Measuring Results in Social Media Marketing
This blog post an updated excerpt from my book, Marketing 2.0.
Measuring results is one of my favorite topics in marketing. Since the invention of marketing (I couldn’t find that date in Wikipedia), executives have wanted to measure the effectiveness of marketing dollars against sales in order to determine their return on investment, or ROI.
The reality is that in recent years, measuring marketing results, at least at the quantitative level, has become increasing sophisticated through tools and techniques. In addition to quantitative metrics, measuring qualitative results can be just as valuable.
Social media marketing measurement is very similar to measuring other web marketing results. First I’ll review the tools you can use. Then, I’ll offer ways you can use them to measure social media marketing results.
Let’s start with a look at the conventional web marketing metrics tools, beginning with some free tools. You may be familiar with some or all of these tools. As obvious as they are to me, I often meet marketers who are not harnessing them to their full potential.
Google Analytics—a free web analytics service that provides website owners valuable insight into website traffic details including visitors, sources of visitor traffic, pages visited, time spent on your website, keywords driving website traffic, geographic location of visitors, conversions based on a predefined goals, and much more.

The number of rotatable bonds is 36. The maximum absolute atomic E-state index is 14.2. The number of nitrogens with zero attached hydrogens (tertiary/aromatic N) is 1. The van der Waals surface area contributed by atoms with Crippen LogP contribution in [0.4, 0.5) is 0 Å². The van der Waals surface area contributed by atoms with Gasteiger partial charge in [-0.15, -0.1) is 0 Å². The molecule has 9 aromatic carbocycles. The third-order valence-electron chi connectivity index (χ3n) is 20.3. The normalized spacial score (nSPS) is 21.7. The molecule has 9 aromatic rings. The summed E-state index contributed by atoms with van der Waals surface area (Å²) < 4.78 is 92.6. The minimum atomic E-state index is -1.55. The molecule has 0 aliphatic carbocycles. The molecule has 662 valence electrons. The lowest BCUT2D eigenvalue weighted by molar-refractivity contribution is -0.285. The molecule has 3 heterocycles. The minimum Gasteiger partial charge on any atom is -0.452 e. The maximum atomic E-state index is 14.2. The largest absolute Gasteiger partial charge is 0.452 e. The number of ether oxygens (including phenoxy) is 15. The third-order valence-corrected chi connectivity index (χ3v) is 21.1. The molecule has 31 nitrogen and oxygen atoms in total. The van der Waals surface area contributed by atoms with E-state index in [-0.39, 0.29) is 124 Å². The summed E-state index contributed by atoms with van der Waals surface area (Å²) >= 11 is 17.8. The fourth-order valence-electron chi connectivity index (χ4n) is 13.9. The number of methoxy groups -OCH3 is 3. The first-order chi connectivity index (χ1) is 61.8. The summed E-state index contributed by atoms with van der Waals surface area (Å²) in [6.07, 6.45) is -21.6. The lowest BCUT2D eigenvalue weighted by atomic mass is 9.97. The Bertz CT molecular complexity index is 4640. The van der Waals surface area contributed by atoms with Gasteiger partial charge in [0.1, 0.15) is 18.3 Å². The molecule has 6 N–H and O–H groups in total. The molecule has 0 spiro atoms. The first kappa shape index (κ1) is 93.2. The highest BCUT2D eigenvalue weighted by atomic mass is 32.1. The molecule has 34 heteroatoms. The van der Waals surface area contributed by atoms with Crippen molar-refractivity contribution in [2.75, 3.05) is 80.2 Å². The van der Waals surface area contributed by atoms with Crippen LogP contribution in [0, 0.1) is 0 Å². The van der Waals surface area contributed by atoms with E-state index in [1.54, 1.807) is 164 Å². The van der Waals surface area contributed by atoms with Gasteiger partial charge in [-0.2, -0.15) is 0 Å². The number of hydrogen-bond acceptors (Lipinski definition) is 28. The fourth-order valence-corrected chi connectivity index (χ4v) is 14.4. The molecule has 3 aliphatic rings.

Google Webmaster Tools—another set of free and powerful tools from Google providing another level of detail in studying traffic data for your website as well as keyword click-throughs and inbound links.
Google Alerts—another free service that will alert you by email or to your RSS reader each time Google finds a relevant result for a topic you’ve set up to track.
Google Blogsearch—a free search engine subset of Google’s search engine geared to display blog posts. When you search on a phrase, Google displays recent blog posts for that phrase.
Social Media Measurement Tools
As social media marketing has exploded, so has the landscape of tools and services designed to help companies measure and optimize their results. I’ll start with a partial list of free social media measuring tools. Note most free tools offer fee-based premium versions as well.
Blogpulse—a service from Nielsen Buzzmetrics that acts as both a blog search engine and blog tracker. Bloggers can track conversations taking place about topics of interest, as well as discover where their blog ranks in relation to others covering similar topics.
Trendpedia—a free service that functions mostly as a blog search engine. Its main feature involves helping people find the most popular trends in social media across a variety of topics and tracking the trend of the topic over a three-month period in comparison to other relevant topics.